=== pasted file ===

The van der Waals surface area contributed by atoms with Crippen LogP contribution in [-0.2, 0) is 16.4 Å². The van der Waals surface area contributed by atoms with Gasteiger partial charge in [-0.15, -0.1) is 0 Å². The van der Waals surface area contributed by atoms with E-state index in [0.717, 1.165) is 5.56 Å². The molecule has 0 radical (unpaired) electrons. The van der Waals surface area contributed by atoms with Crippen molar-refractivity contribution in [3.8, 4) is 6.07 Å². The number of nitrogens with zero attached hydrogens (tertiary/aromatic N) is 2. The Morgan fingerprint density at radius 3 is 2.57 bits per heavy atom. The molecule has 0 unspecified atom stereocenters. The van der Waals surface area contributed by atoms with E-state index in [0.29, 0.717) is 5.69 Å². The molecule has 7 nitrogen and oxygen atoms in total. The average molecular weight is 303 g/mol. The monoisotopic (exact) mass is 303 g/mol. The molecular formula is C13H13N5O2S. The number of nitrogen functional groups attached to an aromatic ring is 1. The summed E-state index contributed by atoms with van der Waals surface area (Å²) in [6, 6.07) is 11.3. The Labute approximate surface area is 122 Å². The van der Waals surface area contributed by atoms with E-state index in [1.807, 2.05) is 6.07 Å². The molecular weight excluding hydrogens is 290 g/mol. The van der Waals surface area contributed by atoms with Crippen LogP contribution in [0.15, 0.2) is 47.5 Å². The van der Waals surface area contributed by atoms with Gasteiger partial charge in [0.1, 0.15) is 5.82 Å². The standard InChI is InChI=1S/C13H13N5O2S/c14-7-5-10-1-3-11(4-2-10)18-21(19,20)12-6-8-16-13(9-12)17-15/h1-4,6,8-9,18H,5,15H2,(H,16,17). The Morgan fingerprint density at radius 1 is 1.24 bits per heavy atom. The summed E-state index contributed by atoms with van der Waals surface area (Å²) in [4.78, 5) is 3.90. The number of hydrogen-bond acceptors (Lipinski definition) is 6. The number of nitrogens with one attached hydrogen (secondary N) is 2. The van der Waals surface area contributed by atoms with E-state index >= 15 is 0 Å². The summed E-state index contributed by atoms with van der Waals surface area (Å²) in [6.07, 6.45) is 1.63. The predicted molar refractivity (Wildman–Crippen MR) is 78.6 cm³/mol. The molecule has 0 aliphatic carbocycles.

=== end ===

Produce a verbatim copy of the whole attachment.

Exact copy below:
The van der Waals surface area contributed by atoms with Crippen LogP contribution in [-0.2, 0) is 16.4 Å². The van der Waals surface area contributed by atoms with Gasteiger partial charge in [-0.15, -0.1) is 0 Å². The van der Waals surface area contributed by atoms with E-state index in [0.717, 1.165) is 5.56 Å². The molecule has 0 radical (unpaired) electrons. The van der Waals surface area contributed by atoms with Crippen molar-refractivity contribution in [3.8, 4) is 6.07 Å². The number of nitrogens with zero attached hydrogens (tertiary/aromatic N) is 2. The Morgan fingerprint density at radius 3 is 2.57 bits per heavy atom. The molecule has 0 unspecified atom stereocenters. The van der Waals surface area contributed by atoms with E-state index in [0.29, 0.717) is 5.69 Å². The molecule has 7 nitrogen and oxygen atoms in total. The average molecular weight is 303 g/mol. The monoisotopic (exact) mass is 303 g/mol. The molecular formula is C13H13N5O2S. The number of nitrogen functional groups attached to an aromatic ring is 1. The summed E-state index contributed by atoms with van der Waals surface area (Å²) in [6, 6.07) is 11.3. The Labute approximate surface area is 122 Å². The van der Waals surface area contributed by atoms with E-state index in [1.807, 2.05) is 6.07 Å². The molecular weight excluding hydrogens is 290 g/mol. The van der Waals surface area contributed by atoms with Crippen LogP contribution in [0.15, 0.2) is 47.5 Å². The van der Waals surface area contributed by atoms with Gasteiger partial charge in [0.1, 0.15) is 5.82 Å². The standard InChI is InChI=1S/C13H13N5O2S/c14-7-5-10-1-3-11(4-2-10)18-21(19,20)12-6-8-16-13(9-12)17-15/h1-4,6,8-9,18H,5,15H2,(H,16,17). The Morgan fingerprint density at radius 1 is 1.24 bits per heavy atom. The summed E-state index contributed by atoms with van der Waals surface area (Å²) in [4.78, 5) is 3.90. The number of hydrogen-bond acceptors (Lipinski definition) is 6. The number of nitrogens with one attached hydrogen (secondary N) is 2. The van der Waals surface area contributed by atoms with E-state index >= 15 is 0 Å². The summed E-state index contributed by atoms with van der Waals surface area (Å²) in [6.07, 6.45) is 1.63. The predicted molar refractivity (Wildman–Crippen MR) is 78.6 cm³/mol. The molecule has 0 aliphatic carbocycles.